Speaker of the House Kevin McCarthy is facing stiff opposition to the latest spending bill and might have to risk his speakership by compromising with Democrats to get it passed, according to reports.
The California Republican had a rocky road to confirmation as speaker when he suffered 14 failed votes before finally winning a majority of his caucus to take the speaker’s gavel in January.
McCarthy also has faced many calls to step down during his short time heading the lower chamber of Congress.
One issue that has put McCarthy’s position in jeopardy was the “move to vacate” provision he accepted to become the speaker. That rule allows a single Republican to bring a move to remove him from the speaker’s chair, making him far less safe in the role than any previous occupant of the seat.
Now, the conservatives in the House GOP caucus are saying the provision is very much on the table if McCarthy compromises too much with Democrats on the budget, according to CNN’s Manu Raju and Melanie Zanona.
Rep. Mike Simpson of Idaho told the outlet that if McCarthy gives the Democrats and President Joe Biden too much in budget negotiations, the conservatives will bring the vacate motion to the floor.
“The challenge for McCarthy, and I’ll be real honest with you, is that if he works with the Democrats, obviously, the Democrats are not going to do it for free,” Simpson said. “They want something. So, it’s going to be a compromise — one of those really bad words in Washington for some reason. Then you’re going to find a resolution introduced on the floor to vacate the chair.”
The Associated Press also noted that McCarthy is facing stiff headwinds.
“The conservative opposition means McCarthy will almost certainly have to win significant Democratic support to pass a funding bill — but such an approach risks a new round of conflict with the same conservatives who in the past have threatened to oust him from the speakership,” it reported Tuesday.
McCarthy urged the GOP caucus to back a short-term budget deal to avoid an Oct. 1 shutdown of the government so that he had more time to work out a long-term deal. He argued that voting for the short-term bill would give his caucus time to work out greater cuts in the three-year spending bill that will be prepared next.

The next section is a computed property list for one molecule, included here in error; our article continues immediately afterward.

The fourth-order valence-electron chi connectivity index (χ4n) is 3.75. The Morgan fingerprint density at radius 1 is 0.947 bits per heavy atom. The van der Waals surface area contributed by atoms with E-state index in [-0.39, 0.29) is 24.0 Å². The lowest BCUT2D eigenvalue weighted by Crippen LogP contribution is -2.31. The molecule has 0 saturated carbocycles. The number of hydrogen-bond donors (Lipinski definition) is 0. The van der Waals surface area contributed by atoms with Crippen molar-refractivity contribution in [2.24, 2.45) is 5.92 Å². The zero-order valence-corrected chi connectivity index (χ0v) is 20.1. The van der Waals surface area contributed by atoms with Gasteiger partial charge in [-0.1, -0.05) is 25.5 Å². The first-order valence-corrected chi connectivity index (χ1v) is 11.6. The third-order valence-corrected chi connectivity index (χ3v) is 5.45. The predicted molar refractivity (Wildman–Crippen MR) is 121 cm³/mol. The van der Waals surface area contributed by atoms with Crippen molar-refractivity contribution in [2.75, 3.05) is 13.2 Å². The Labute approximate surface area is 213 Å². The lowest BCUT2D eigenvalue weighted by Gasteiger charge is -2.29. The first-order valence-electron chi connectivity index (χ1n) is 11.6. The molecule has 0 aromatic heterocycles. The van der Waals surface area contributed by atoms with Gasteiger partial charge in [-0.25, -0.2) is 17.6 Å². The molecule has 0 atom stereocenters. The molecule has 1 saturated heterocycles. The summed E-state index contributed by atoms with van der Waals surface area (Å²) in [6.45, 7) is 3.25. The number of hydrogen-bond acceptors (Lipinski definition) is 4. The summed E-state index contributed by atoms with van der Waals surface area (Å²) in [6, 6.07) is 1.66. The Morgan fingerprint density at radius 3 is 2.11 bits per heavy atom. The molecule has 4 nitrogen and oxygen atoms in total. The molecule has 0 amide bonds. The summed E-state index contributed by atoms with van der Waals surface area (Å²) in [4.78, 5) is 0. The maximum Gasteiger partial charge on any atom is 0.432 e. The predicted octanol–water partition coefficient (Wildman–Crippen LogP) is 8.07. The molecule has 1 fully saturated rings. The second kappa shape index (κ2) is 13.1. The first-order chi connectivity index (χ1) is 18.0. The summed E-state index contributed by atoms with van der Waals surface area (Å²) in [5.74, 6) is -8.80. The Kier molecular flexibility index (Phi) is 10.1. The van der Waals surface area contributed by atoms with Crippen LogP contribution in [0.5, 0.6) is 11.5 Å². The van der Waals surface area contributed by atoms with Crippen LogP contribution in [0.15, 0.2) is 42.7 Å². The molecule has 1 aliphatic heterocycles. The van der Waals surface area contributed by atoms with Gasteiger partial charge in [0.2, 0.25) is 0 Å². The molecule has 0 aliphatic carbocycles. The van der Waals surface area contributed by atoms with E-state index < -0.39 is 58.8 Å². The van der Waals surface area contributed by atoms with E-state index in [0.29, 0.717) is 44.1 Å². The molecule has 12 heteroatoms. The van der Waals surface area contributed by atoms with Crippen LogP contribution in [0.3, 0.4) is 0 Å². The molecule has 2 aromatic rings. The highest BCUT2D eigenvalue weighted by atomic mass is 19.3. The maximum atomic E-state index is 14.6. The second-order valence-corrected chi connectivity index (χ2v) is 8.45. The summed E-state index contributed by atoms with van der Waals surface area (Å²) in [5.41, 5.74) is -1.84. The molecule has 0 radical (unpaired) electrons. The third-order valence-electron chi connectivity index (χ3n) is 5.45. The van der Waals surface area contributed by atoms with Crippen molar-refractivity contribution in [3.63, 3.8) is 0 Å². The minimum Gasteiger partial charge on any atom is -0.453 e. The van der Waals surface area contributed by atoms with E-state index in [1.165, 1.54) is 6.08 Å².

CNN reported the speaker, who has played the part of a budget hawk, told his members that the short-term bill would end up being a boon later, saying, “It’s a great place to have a very strong fight and to hold our ground.”
But compounding the budget fight is McCarthy’s reluctance to launch impeachment proceedings against President Joe Biden, an issue that some conservative members are very hot to push.
The speaker told Breitbart News on Friday that he won’t start any such proceedings unless he knows he has a strong enough coalition to sustain it all.
“To open an impeachment inquiry is a serious matter, and House Republicans would not take it lightly or use it for political purposes,” McCarthy said. “The American people deserve to be heard on this matter through their elected representatives.
“That’s why, if we move forward with an impeachment inquiry, it would occur through a vote on the floor of the People’s House and not through a declaration by one person.”
A floor vote would require 218 votes to allow an impeachment inquiry to go forward. With 222 Republicans versus 212 Democrats, the GOP has a 10-member majority in the House.
However, with around 20 “moderate” Republicans — some of whom were elected to districts that Biden won in 2020 — it seems McCarthy does not feel that he has a lock on the votes for impeachment, even though he has raised the issue himself several times.
The impeachment stalling and the budget fight are shaping up to be some tall hurdles for the speaker to jump.
If he succeeds in pushing through a budget bill with too many conservative measures, it is likely the Democrat-controlled Senate will reject it. McCarthy will then have a government shutdown on his hands.
However, if he compromises too much with the Democrats on the budget, he’ll face a revolt from conservatives and the “move to vacate” vote that could imperil his position as speaker.
This article appeared originally on The Western Journal.